Brian Tycango is pitching a few ideas for his Asian Growth Stocks newsletter — the letter often focuses on stocks that are tough for small US-only investors to buy (ie, no US listing and thinly traded on the pink sheets, or not on the pinks at all), but today he seems to be talking up some larger companies that presumably would be easier to buy … so let’s check ’em out.
Here’s how the ad opens:
“A Chinese steelmaker that stands to make windfall profits from the change in the yuan. Get in on this opportunity, and turn $2,400 into as much as $24,552
“There are more than 50 big Chinese companies whose businesses are denominated in yuan, and whose shares trade on the US stock markets. Many of these companies are going to get slaughtered by a rising yuan, but a handful will get a huge boost — and so will their share prices.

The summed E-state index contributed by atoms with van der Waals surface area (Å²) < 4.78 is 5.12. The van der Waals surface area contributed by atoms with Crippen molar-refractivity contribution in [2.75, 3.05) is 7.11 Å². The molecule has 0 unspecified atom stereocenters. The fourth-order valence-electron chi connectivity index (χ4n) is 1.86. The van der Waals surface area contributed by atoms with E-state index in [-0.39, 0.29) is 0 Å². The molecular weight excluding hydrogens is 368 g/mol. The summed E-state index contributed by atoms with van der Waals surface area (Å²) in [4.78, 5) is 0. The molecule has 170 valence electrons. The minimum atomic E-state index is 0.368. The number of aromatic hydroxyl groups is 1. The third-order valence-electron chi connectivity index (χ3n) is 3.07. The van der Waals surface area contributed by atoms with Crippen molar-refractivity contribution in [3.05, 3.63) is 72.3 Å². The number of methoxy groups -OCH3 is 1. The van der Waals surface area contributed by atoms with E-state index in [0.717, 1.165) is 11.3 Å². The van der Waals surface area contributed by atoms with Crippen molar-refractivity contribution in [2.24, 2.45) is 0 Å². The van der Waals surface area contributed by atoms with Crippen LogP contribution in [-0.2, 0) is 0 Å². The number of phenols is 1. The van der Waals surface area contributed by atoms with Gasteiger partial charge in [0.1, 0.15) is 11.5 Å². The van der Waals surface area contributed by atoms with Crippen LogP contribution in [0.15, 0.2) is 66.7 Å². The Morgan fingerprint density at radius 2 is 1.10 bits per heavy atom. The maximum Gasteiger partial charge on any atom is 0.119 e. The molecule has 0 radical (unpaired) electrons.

“This Chinese steelmaker is one of the companies that will get a huge boost. It’s already one of the largest steelmakers in China. They are a leading supplier of high-grade steel essential for China’s booming infrastructure including highways, bridges, airports, and high-speed railways.”
So — a huge boost? In the big picture, all else being equal (which it never is), companies should get a currency “boost” when they import materials in a falling currency and sell them in a rising currency, which would apply to many Chinese companies who use raw materials that are usually traded in dollars or other presumably falling currencies, and who have largely domestic consumers (ie, they’re not selling the finished product for that same falling currency). To help this trend, they would also have to have labor costs be fairly low as a percentage of their inputs, since labor is paid in the rising local currency (and in this case, China is also facing substantial wage inflation for many types of workers).
But if we take that big picture claim at face value, which company is Tycango tipping? We get some more clues: